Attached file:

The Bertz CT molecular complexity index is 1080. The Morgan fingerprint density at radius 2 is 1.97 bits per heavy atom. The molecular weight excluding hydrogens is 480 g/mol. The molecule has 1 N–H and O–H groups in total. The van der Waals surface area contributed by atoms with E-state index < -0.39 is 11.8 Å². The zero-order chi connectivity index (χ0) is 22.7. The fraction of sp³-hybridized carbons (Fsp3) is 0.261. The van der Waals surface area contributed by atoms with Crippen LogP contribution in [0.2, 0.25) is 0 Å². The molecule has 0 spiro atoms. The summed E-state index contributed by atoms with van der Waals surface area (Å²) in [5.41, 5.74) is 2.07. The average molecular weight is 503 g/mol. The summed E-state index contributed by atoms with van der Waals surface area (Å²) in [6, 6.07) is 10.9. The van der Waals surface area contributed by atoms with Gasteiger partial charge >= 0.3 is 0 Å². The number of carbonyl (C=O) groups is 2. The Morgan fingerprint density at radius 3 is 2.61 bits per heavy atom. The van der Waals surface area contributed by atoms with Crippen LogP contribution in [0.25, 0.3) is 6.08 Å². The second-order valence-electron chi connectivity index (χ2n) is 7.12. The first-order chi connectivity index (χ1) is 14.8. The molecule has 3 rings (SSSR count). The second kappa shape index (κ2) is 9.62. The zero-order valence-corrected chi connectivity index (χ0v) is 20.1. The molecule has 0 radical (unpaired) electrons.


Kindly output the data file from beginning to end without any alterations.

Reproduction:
The Bertz CT molecular complexity index is 1080. The Morgan fingerprint density at radius 2 is 1.97 bits per heavy atom. The molecular weight excluding hydrogens is 480 g/mol. The molecule has 1 N–H and O–H groups in total. The van der Waals surface area contributed by atoms with E-state index < -0.39 is 11.8 Å². The zero-order chi connectivity index (χ0) is 22.7. The fraction of sp³-hybridized carbons (Fsp3) is 0.261. The van der Waals surface area contributed by atoms with Crippen LogP contribution in [0.2, 0.25) is 0 Å². The molecule has 0 spiro atoms. The summed E-state index contributed by atoms with van der Waals surface area (Å²) in [5.41, 5.74) is 2.07. The average molecular weight is 503 g/mol. The summed E-state index contributed by atoms with van der Waals surface area (Å²) in [6, 6.07) is 10.9. The van der Waals surface area contributed by atoms with Gasteiger partial charge >= 0.3 is 0 Å². The number of carbonyl (C=O) groups is 2. The Morgan fingerprint density at radius 3 is 2.61 bits per heavy atom. The van der Waals surface area contributed by atoms with Crippen LogP contribution in [0.25, 0.3) is 6.08 Å². The second-order valence-electron chi connectivity index (χ2n) is 7.12. The first-order chi connectivity index (χ1) is 14.8. The molecule has 3 rings (SSSR count). The second kappa shape index (κ2) is 9.62. The zero-order valence-corrected chi connectivity index (χ0v) is 20.1. The molecule has 0 radical (unpaired) electrons.